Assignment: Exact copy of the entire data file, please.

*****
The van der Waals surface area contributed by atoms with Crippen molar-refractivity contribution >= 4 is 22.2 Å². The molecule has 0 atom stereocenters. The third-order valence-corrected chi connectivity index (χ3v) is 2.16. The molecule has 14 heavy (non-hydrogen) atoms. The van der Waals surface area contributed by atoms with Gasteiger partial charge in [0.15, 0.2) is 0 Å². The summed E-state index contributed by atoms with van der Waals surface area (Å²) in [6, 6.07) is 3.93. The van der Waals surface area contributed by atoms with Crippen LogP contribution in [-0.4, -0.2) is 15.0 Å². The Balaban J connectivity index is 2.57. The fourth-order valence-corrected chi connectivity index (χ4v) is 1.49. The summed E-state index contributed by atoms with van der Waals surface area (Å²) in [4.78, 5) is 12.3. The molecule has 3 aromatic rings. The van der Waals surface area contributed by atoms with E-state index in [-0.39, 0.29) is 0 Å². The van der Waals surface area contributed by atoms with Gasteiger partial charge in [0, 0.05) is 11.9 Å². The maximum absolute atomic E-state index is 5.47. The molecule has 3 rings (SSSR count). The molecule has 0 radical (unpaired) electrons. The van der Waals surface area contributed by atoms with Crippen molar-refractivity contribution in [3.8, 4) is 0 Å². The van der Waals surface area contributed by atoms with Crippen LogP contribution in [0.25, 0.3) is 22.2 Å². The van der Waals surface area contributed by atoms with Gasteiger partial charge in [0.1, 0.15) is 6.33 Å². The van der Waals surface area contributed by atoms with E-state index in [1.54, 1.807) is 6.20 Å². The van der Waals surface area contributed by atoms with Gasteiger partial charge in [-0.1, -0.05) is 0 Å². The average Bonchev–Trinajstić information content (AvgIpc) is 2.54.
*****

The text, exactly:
The van der Waals surface area contributed by atoms with Crippen molar-refractivity contribution >= 4 is 22.2 Å². The molecule has 0 atom stereocenters. The third-order valence-corrected chi connectivity index (χ3v) is 2.16. The molecule has 14 heavy (non-hydrogen) atoms. The van der Waals surface area contributed by atoms with Gasteiger partial charge in [0.15, 0.2) is 0 Å². The summed E-state index contributed by atoms with van der Waals surface area (Å²) in [6, 6.07) is 3.93. The van der Waals surface area contributed by atoms with Crippen LogP contribution in [-0.4, -0.2) is 15.0 Å². The Balaban J connectivity index is 2.57. The fourth-order valence-corrected chi connectivity index (χ4v) is 1.49. The summed E-state index contributed by atoms with van der Waals surface area (Å²) in [4.78, 5) is 12.3. The molecule has 3 aromatic rings. The van der Waals surface area contributed by atoms with E-state index in [-0.39, 0.29) is 0 Å². The van der Waals surface area contributed by atoms with Gasteiger partial charge in [0, 0.05) is 11.9 Å². The maximum absolute atomic E-state index is 5.47. The molecule has 3 rings (SSSR count). The molecule has 0 radical (unpaired) electrons. The van der Waals surface area contributed by atoms with Crippen molar-refractivity contribution in [3.8, 4) is 0 Å². The van der Waals surface area contributed by atoms with Crippen LogP contribution in [0.25, 0.3) is 22.2 Å². The van der Waals surface area contributed by atoms with Gasteiger partial charge in [0.1, 0.15) is 6.33 Å². The van der Waals surface area contributed by atoms with E-state index in [1.54, 1.807) is 6.20 Å². The van der Waals surface area contributed by atoms with Gasteiger partial charge in [-0.1, -0.05) is 0 Å². The average Bonchev–Trinajstić information content (AvgIpc) is 2.54.